(a past post revised.)
by Grayson Harper
You feel something there. An irritation, a swelling. On your arm. On your neck. On your leg. Just there, under your sleeve, under your blouse. Each time you sit down or stand up, a nagging sensation you worry about during the day. Or when walking, your clothes chafe against it, repeatedly reminding you—just when you thought it was nothing. You want to get off somewhere alone, unfasten your clothes, have a look.
And then you find it, this thing, just there, perhaps, on the inside of your leg, the soft flesh of your thigh. Nothing much. Just a boil, a small one, the size of a pebble. Slightly yellow. Nothing you can’t handle with needle and antiseptic. Nothing that won’t clean up with ease.
So you lance it. And squeeze. And the little bulb oozes out, then dab with cotton. And poof! It’s gone.
But in the morning, after the cup of coffee, after the shower, you look down, and there it is. What you have. A little bigger now, a little more yellow. So, out with the needle, the antiseptic. And, just like that, it’s gone again.
But then, driving to work, you begin to think about it. Feel it inside your clothes when your foot presses the pedal. You shift around, trying to get comfortable. But it won’t leave you alone. At work, in the restroom, there it is, just the same. Only now, you have no needle or cotton. It will have to wait.
By noon it has grown. You think of mentioning it to someone; but you’re embarrassed, you don’t want to talk about it. On your lunch break, you stop at the drug store. Maybe you’ll tell the pharmacist, try to describe what you have. But his eyes, when he looks at you, seem like an accusation. Instead, you purchase needle, cotton, alcohol, and, tucking the sack in your coat, you leave in a hurry.
On your way back to the office, at a store window, you pause. There's a wide-screen TV you’ve been coveting for some time. Four thousand dollars. Too high. A clerk reaches into the window with a device and the TV pops on. It's the Congress in session. You stand there, watching, as a white-haired senator expounds on his position. His fist pounds the podium. But his voice is distorted by the glass, a sound almost animal-like, as if he were under water. You squint, trying to make out what he’s saying. At the bottom of the screen are the words: “WAR APPROPRIATIONS.” Beside him on an easel, sits a chart with a graph. The red line zigzags in one direction, the black line zigzags in another. The senator gesticulates, his finger slicing the air like a knife. And, then as you watch him, something curious seems to appear. Squinting to see, you move closer to the glass. And there it is, incredibly, a redness, a swelling, on the pale skin of his cheek.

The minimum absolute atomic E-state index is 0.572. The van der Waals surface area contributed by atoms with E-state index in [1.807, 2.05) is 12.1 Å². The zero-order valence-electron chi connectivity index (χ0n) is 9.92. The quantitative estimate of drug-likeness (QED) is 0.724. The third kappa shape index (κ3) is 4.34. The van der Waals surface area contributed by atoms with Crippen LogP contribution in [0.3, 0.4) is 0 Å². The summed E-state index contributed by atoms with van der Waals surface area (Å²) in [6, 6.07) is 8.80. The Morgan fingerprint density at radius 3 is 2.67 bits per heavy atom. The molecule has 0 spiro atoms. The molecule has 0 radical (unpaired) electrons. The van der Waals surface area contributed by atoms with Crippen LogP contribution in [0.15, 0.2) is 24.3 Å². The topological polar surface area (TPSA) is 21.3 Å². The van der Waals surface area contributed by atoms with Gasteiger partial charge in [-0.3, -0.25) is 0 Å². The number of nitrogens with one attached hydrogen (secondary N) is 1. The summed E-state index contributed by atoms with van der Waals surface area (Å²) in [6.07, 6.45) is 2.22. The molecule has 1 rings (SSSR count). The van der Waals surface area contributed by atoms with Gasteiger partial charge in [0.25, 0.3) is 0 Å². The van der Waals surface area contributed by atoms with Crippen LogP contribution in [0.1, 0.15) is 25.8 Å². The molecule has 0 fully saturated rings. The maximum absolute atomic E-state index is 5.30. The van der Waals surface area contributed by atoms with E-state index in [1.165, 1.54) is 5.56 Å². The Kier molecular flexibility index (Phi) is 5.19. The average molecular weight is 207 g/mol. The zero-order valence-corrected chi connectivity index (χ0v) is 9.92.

Back at your office, in the restroom, the boil has grown to the size of a china berry.
And so it goes, day after day, the morning ritual, trying to make it go away, this thing that you have. But it keeps coming back, always the same, like an old habit. Even after lancing, it merely swells again, filling the empty sack before your eyes with dark, viscous fluid. So you frantically lance and dab. Lance and dab. . . .
And at night, tossing and turning in your sleep, you dream of an angry, a fevered furuncle, growing out of control, putrid yellow and green, taking over your leg, creeping up your body, enveloping your arms, your neck, your face. You see men and women lined up to speak, their faces corrupted with vicious red ulcers, words scrolling across the sky: WAR. . .WAR. . .WAR. . . . Paralyzed with fear, you lie there in a fever, drenched in sweat. By morning, you feel almost a weight on your leg. You want to reach down, search with your fingers, but dare not, afraid of what you will find.
Then, in the glare of the bathroom light, indeed, it has grown even larger, ever more hideous, your whole upper leg red and inflamed. There’s no stopping it.
At work, you think of calling a doctor, but it seems wrong, now. He won’t believe you. He will dismiss it, say it’s nothing, your imagination. You see your boss walk by. You almost call to him, but he’s in a hurry, you hesitate, and he’s gone. Perhaps your secretary, but today, she seems cold, indifferent. Your colleague walks in, drops a file on your desk, starts out. On impulse, you call him back. “Paul, have you got a minute--can we talk?” He turns, frowning. “What is it?” Distracted, unfriendly. You start to tell him. “Well, I have this friend. . .he has a boil. . .on his leg—“
“A what--?” Paul's face a scowl of revulsion.
“A boil. . . .”
“I have to finish a report.” He turns to go. And then, stunned, you see it. There, on the back of his neck—white gauze covering something unsightly, bulging. Horrified, you follow him to the outer office, where your secretary sits filling out forms. And you see it. A swelling on her arm, a pustule in the middle of an ominous red circle.
And you stand there, mute, watching, as others pass by, as they go about their business. They barely nod in your direction, they don’t speak, their eyes are unsmiling. And on each one, each one passing by, you see clearly, for the first time, what they have: red and inflamed, yellow with pus, on their arms, on their necks, on their faces.